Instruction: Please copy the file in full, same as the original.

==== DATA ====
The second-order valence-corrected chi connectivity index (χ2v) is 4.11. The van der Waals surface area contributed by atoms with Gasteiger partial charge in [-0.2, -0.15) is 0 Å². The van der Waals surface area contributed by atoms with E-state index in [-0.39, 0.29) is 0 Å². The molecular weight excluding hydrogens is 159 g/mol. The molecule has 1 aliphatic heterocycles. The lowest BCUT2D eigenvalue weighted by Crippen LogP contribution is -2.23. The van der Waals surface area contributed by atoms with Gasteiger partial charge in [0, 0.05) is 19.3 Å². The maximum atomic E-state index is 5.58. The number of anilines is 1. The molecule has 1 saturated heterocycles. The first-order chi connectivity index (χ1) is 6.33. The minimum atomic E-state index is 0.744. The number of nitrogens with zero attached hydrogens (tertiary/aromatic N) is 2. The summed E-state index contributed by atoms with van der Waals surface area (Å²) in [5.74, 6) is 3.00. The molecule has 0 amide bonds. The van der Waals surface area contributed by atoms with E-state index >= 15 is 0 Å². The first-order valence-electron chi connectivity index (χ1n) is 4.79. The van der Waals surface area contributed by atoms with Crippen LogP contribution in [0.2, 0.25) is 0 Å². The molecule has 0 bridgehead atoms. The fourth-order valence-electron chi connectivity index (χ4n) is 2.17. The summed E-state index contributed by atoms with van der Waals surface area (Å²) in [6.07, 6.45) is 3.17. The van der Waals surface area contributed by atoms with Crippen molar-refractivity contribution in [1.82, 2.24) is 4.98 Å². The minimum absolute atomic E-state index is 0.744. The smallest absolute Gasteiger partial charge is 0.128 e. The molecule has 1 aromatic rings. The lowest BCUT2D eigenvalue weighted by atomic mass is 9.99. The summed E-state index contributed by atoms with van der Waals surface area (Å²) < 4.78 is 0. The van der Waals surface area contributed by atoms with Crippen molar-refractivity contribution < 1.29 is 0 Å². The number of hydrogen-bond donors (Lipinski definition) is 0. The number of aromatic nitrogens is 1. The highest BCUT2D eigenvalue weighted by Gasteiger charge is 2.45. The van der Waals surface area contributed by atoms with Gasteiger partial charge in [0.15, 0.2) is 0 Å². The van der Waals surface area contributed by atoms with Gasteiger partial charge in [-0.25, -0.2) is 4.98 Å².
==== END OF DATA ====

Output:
The second-order valence-corrected chi connectivity index (χ2v) is 4.11. The van der Waals surface area contributed by atoms with Gasteiger partial charge in [-0.2, -0.15) is 0 Å². The van der Waals surface area contributed by atoms with E-state index in [-0.39, 0.29) is 0 Å². The molecular weight excluding hydrogens is 159 g/mol. The molecule has 1 aliphatic heterocycles. The lowest BCUT2D eigenvalue weighted by Crippen LogP contribution is -2.23. The van der Waals surface area contributed by atoms with Gasteiger partial charge in [0, 0.05) is 19.3 Å². The maximum atomic E-state index is 5.58. The number of anilines is 1. The molecule has 1 saturated heterocycles. The first-order chi connectivity index (χ1) is 6.33. The minimum atomic E-state index is 0.744. The number of nitrogens with zero attached hydrogens (tertiary/aromatic N) is 2. The summed E-state index contributed by atoms with van der Waals surface area (Å²) in [5.74, 6) is 3.00. The molecule has 0 amide bonds. The van der Waals surface area contributed by atoms with E-state index >= 15 is 0 Å². The first-order valence-electron chi connectivity index (χ1n) is 4.79. The van der Waals surface area contributed by atoms with Crippen LogP contribution in [0.2, 0.25) is 0 Å². The molecule has 0 bridgehead atoms. The fourth-order valence-electron chi connectivity index (χ4n) is 2.17. The summed E-state index contributed by atoms with van der Waals surface area (Å²) in [6.07, 6.45) is 3.17. The van der Waals surface area contributed by atoms with Crippen molar-refractivity contribution in [1.82, 2.24) is 4.98 Å². The minimum absolute atomic E-state index is 0.744. The smallest absolute Gasteiger partial charge is 0.128 e. The molecule has 1 aromatic rings. The lowest BCUT2D eigenvalue weighted by atomic mass is 9.99. The summed E-state index contributed by atoms with van der Waals surface area (Å²) < 4.78 is 0. The van der Waals surface area contributed by atoms with Crippen molar-refractivity contribution < 1.29 is 0 Å². The number of hydrogen-bond donors (Lipinski definition) is 0. The number of aromatic nitrogens is 1. The highest BCUT2D eigenvalue weighted by Gasteiger charge is 2.45. The van der Waals surface area contributed by atoms with Gasteiger partial charge in [0.15, 0.2) is 0 Å². The van der Waals surface area contributed by atoms with Gasteiger partial charge in [-0.25, -0.2) is 4.98 Å².